“Gina, if that is her real name, wakes to an autumn morning and, against her better judgement, selects a light dress to wear to work. Deliberately, she misses the bus and walks into the city, then turns and walks back home. This is not a day for work. Tomorrow, in her navy pantsuit, she will be there. Today she will spend with a white dog and a remarkable man. Every Five Minutes is also about the colour cornflower blue, beaches, parks, city streets, exotic places, coffee, flowers, polished stones, a unicorn and a swan, words, theatre, movies, music, and love. But most of all it’s about Gina, the dog, and the man.” (Adapted from Syndetics summary)

Syndetics book coverChappy / Patricia Grace
“Uprooted from his privileged European life and sent to New Zealand to sort himself out, twenty-one-year-old Daniel pieces together the history of his Maori family. As his relatives revisit their past, Daniel learns of a remarkable love story between his Maori grandmother Oriwia and his Japanese grandfather Chappy. The more Daniel hears about his deceased grandfather, the more intriguing, and elusive,Chappy becomes.” (Adapted from Syndetics summary)

Syndetics book coverStarlight Peninsula / Charlotte Grimshaw.
“Eloise Hay lives on the Starlight Peninsula. Every weekday she travels into the city to work at Q TV Studio, assisting with the production of a current affairs show. One night she receives a phone call that will change her life forever. Thrown into the turmoil of a sudden marriage break-up, Eloise begins to perceive that a layer of the world has been hidden from her. Seeking answers, she revisits a traumatic episode from her past, and in doing so encounters an odd-eyed policewoman, a charismatic obstetrician, a German psychotherapist, and a flamboyant internet pirate wanted by the United States government. Each of these characters will reveal something about the life of Eloise Hay, answering questions that she hasn’t, until now, had the courage to ask.” (Adapted from Syndetics summary)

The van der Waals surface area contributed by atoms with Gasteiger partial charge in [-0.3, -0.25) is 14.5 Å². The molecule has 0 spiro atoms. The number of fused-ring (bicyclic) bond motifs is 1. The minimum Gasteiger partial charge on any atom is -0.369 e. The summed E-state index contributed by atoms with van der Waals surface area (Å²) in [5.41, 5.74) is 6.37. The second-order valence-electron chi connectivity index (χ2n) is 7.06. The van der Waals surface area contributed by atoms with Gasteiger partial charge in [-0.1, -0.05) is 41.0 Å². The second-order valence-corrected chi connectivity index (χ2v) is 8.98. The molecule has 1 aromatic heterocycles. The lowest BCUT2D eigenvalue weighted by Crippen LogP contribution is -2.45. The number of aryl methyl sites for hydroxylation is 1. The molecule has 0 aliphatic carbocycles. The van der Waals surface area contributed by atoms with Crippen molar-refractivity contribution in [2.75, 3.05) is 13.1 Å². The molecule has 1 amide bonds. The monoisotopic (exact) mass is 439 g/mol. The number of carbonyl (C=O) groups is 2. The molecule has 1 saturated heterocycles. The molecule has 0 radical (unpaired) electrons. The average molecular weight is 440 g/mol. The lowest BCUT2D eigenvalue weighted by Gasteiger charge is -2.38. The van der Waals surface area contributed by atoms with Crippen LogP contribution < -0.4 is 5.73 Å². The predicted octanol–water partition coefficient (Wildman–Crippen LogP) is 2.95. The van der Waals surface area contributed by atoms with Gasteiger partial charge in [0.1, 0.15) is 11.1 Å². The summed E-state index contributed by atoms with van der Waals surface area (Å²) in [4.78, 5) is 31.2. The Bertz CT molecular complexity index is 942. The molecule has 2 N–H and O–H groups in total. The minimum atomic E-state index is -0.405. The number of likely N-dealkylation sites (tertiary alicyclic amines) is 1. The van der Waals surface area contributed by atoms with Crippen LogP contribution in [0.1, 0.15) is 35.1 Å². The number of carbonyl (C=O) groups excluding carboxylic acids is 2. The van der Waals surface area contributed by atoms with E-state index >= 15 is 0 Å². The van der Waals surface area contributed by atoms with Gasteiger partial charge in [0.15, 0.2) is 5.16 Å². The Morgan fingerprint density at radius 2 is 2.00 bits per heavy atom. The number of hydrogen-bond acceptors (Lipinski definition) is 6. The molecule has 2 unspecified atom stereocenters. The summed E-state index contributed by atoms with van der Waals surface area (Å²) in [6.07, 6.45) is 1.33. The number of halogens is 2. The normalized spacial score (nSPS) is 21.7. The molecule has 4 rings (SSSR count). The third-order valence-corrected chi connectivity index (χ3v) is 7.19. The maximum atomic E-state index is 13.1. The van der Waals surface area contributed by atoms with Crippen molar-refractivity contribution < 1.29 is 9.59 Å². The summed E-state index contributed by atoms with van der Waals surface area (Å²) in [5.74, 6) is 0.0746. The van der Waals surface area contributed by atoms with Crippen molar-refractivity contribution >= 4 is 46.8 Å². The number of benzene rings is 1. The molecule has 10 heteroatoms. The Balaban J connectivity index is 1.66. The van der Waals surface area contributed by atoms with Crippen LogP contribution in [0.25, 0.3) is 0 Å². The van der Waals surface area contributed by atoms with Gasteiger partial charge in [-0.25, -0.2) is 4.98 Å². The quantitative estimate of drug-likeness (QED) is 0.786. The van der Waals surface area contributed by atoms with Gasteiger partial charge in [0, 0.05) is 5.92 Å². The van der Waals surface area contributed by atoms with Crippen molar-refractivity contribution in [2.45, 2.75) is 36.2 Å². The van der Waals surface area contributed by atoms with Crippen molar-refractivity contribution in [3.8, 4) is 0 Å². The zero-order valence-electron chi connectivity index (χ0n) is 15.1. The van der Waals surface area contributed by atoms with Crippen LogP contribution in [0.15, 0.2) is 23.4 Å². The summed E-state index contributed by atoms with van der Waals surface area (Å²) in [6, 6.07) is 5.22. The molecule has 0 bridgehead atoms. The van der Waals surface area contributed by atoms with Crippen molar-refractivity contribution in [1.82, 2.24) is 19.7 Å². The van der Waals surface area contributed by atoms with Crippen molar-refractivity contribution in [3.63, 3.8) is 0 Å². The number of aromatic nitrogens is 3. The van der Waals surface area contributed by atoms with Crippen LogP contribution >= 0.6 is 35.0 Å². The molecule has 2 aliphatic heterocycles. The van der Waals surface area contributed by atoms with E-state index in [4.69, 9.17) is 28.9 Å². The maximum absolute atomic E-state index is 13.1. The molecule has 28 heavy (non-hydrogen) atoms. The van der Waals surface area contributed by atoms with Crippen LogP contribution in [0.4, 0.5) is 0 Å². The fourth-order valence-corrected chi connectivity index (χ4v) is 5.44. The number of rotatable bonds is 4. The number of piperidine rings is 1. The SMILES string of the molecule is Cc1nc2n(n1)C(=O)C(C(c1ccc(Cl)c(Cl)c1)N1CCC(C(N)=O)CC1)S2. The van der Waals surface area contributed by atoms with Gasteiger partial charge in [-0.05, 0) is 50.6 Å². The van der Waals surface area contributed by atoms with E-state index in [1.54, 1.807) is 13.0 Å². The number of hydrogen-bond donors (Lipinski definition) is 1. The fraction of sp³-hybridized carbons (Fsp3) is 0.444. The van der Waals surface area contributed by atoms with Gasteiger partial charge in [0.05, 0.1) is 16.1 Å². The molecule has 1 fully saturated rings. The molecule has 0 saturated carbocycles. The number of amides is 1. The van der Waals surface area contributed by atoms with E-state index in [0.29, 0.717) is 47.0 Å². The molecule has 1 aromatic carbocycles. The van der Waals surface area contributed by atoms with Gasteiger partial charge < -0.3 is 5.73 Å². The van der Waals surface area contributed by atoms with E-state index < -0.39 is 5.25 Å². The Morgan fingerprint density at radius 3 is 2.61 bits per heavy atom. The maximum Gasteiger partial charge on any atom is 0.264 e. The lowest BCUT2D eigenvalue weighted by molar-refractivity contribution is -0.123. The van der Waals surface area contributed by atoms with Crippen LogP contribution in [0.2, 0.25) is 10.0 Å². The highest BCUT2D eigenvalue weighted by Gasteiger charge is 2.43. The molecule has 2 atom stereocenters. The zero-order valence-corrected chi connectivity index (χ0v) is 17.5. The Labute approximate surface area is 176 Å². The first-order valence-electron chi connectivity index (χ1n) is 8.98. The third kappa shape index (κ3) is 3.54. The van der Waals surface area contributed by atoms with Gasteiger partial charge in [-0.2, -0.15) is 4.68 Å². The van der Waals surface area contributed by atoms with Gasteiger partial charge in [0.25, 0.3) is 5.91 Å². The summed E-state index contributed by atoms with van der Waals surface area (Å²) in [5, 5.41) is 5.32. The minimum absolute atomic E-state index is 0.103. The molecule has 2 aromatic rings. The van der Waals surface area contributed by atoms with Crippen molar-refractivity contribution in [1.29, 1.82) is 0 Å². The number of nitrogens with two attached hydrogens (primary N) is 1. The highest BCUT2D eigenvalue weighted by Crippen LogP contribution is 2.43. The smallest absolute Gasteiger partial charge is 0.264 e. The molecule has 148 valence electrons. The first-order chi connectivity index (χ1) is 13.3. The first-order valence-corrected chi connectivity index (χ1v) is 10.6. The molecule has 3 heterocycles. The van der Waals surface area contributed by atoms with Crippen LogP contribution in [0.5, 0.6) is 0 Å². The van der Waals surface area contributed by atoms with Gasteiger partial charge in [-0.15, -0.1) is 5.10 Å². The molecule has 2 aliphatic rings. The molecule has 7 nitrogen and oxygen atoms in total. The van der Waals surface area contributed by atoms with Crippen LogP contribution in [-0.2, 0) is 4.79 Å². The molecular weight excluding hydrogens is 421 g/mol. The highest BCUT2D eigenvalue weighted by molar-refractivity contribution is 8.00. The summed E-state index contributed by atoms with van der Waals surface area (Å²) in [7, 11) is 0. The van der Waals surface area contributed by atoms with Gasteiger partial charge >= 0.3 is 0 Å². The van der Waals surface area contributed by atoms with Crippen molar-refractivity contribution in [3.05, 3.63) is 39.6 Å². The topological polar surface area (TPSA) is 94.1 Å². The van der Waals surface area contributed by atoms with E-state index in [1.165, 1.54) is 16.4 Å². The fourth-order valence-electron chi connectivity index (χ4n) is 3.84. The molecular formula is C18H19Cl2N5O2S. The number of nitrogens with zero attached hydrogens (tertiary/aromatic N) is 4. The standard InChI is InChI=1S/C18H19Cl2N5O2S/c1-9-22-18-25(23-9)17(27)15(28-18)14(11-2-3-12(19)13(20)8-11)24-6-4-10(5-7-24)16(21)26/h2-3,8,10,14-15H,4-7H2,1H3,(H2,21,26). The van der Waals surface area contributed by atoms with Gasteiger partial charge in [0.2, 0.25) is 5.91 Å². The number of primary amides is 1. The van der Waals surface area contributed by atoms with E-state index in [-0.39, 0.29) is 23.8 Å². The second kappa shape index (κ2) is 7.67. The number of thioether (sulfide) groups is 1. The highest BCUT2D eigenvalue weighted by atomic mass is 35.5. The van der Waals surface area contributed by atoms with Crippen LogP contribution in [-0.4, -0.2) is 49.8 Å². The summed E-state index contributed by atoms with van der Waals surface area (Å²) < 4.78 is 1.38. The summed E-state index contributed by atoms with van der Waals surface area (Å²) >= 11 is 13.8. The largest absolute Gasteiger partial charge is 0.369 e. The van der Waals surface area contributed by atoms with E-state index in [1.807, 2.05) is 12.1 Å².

Syndetics book coverNo relation / Thomas Pors Koed.
“The difference between actuality and fiction is principally one of exclusion. The short pieces that comprise this collection of short stories test the potencies of this exclusion: how are characters, and how are the readers affected by what is not related, by what is withheld, by what has been potentised by exclusion or by the impossibility of inclusion? (Adapted from Book cover)

Too many cooks / by Renee.
“Someone burned Hester’s house down. She’s going to find them and when she does, she’s going to burn their house down. An eye for an eye. That’s what life’s about, decides Hester. Ex-Senior Sergeant, ex-friend, Auden Porohiwi is very interested in Hester’s plans, does he know who the arsonist was? Is he protecting someone? Does he know what Hester’s planning? Who cares, thinks Hester, it’s now or never. So it’s now. (Adapted from Books cover)

Syndetics book coverSomething is rotten / Adam Sarafis.
“When budding writer Brent Taylor dies a horrific death in the Auckland University Library, his friend, sex worker Jade Amaro, refuses to believe it is suicide. She seeks help from Sam Hallberg, a former government advisor on terrorism, now working as a mechanic. As Sam reluctantly agrees to look into the death, a hunt for a lost manuscript leads him ever deeper into a complex case of corruption and deceit. Meanwhile, Sam’s friend, brilliant business journalist Lynette Church, embarks on an investigation of dirty political dealings with major global implications, and with ties to the Iraq War.” (Adapted from Syndetics summary)